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Delhi faces trash crisis as landfills overflow

An Indian woman works on a landfill site in New Delhi. India’s capital faces a waste management meltdown unless it boosts recycling and composting of refuse. (MONEY SHARMA/EPA)

Delhi is on the verge of a full-blown garbage crisis. Darpan Singh reports for the Hindustan Times that three of four landfills are unmanageable mountains of trash overdue to be closed. Toxic sludge seeps from dumps into soil and drainage and releases methane gas into the air. Roughly 85 percent of India’s capital lacks curbside pickup.

Making matters worse, no new sites are available to handle Delhi’s 10,000 tons of trash per day, the article says. The city would need to double the number of garbage trucks from 2,300 to 4,700 by 2024 to handle the load.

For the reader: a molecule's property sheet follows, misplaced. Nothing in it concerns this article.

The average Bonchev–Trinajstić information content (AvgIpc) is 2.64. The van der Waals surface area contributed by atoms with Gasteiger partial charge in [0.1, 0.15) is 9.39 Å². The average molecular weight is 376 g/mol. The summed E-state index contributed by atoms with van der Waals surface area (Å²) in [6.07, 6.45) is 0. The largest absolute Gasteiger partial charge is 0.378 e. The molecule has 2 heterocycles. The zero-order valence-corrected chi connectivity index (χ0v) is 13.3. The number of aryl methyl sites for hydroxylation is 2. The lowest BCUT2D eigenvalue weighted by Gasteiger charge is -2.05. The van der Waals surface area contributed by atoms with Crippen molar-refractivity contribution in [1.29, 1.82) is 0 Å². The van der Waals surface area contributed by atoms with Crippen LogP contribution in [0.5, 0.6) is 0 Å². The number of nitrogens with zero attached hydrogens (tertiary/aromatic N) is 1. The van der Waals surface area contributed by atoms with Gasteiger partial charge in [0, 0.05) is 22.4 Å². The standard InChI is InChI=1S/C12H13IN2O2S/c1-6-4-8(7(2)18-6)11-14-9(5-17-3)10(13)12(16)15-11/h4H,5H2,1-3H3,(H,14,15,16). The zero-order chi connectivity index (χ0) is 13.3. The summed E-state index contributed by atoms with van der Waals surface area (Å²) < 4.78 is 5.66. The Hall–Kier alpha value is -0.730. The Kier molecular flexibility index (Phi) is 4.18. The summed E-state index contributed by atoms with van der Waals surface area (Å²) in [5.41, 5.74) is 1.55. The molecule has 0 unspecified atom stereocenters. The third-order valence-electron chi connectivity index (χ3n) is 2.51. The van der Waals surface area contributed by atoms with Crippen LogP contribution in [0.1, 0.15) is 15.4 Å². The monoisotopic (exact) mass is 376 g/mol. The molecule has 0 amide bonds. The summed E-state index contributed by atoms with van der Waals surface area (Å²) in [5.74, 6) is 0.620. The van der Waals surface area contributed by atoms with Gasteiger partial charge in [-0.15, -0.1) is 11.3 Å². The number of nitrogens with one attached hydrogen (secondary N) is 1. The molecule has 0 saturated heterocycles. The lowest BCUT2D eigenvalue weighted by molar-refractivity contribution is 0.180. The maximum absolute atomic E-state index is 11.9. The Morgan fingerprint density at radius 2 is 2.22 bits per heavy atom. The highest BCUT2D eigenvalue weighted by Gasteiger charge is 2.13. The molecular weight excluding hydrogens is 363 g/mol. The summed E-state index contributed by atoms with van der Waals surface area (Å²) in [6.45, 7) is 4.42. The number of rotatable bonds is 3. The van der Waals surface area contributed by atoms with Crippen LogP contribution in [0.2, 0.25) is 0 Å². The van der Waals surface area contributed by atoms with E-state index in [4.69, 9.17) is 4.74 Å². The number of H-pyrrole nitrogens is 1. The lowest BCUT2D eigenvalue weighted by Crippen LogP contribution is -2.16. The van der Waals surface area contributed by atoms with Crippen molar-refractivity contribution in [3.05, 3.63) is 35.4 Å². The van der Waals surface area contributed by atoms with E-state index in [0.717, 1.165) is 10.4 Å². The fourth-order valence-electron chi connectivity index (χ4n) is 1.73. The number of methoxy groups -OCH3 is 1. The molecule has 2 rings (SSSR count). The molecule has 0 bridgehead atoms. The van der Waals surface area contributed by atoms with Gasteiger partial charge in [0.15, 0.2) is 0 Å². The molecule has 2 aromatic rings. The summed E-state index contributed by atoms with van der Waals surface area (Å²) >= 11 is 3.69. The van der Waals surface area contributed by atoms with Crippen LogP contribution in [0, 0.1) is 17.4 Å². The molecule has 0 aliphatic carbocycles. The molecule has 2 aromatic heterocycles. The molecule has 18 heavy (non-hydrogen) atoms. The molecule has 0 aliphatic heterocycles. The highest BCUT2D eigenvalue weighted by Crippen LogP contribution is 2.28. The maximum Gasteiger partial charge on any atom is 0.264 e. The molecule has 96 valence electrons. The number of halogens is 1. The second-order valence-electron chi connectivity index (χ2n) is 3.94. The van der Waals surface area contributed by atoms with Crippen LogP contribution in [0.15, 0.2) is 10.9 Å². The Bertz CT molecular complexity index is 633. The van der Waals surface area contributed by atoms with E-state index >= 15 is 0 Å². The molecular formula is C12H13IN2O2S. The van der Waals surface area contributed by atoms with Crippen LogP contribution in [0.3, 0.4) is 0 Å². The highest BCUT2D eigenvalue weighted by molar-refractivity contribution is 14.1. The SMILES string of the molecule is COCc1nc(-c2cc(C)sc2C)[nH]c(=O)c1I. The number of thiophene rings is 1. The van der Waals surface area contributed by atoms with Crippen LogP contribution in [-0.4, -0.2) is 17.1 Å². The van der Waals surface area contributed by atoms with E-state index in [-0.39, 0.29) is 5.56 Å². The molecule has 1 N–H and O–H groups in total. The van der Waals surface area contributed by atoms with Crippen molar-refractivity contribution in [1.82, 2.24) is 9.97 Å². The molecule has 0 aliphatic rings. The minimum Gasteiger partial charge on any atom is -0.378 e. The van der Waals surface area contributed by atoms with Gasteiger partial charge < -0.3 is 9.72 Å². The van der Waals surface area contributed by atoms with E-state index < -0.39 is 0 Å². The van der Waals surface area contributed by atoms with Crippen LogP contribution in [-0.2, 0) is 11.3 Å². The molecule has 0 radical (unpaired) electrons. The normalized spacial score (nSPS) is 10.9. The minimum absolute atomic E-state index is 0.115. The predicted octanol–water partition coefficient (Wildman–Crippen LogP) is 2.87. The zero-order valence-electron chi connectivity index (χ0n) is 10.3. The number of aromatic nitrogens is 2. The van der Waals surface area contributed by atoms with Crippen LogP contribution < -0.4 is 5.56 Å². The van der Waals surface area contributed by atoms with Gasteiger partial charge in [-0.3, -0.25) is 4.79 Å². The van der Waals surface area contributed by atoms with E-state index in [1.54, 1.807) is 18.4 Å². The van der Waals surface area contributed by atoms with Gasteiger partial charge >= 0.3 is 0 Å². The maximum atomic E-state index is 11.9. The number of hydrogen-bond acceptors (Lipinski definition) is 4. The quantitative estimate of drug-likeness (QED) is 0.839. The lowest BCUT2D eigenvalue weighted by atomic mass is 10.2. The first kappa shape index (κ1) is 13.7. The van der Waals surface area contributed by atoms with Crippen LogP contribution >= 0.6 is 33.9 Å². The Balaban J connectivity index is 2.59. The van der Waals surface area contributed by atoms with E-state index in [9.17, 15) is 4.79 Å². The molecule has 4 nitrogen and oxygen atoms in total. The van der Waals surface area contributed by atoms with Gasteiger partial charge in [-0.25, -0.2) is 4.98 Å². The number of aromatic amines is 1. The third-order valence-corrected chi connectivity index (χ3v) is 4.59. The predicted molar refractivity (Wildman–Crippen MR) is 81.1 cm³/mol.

The National Green Tribunal (NGT) urges the municipality to require that trash, recyclables and compost material to be separated by residents. At present, rag pickers sift through garbage to retrieve recycling material. If done properly, segregation could reduce refuse sent to landfills by 80 percent, the newspaper says.

“Segregation by residents will only work,” Singh cautions, if there is a “complete door-to-door waste collection system and trash pickups have separate containers for dry and wet waste.”

Hindustan Times

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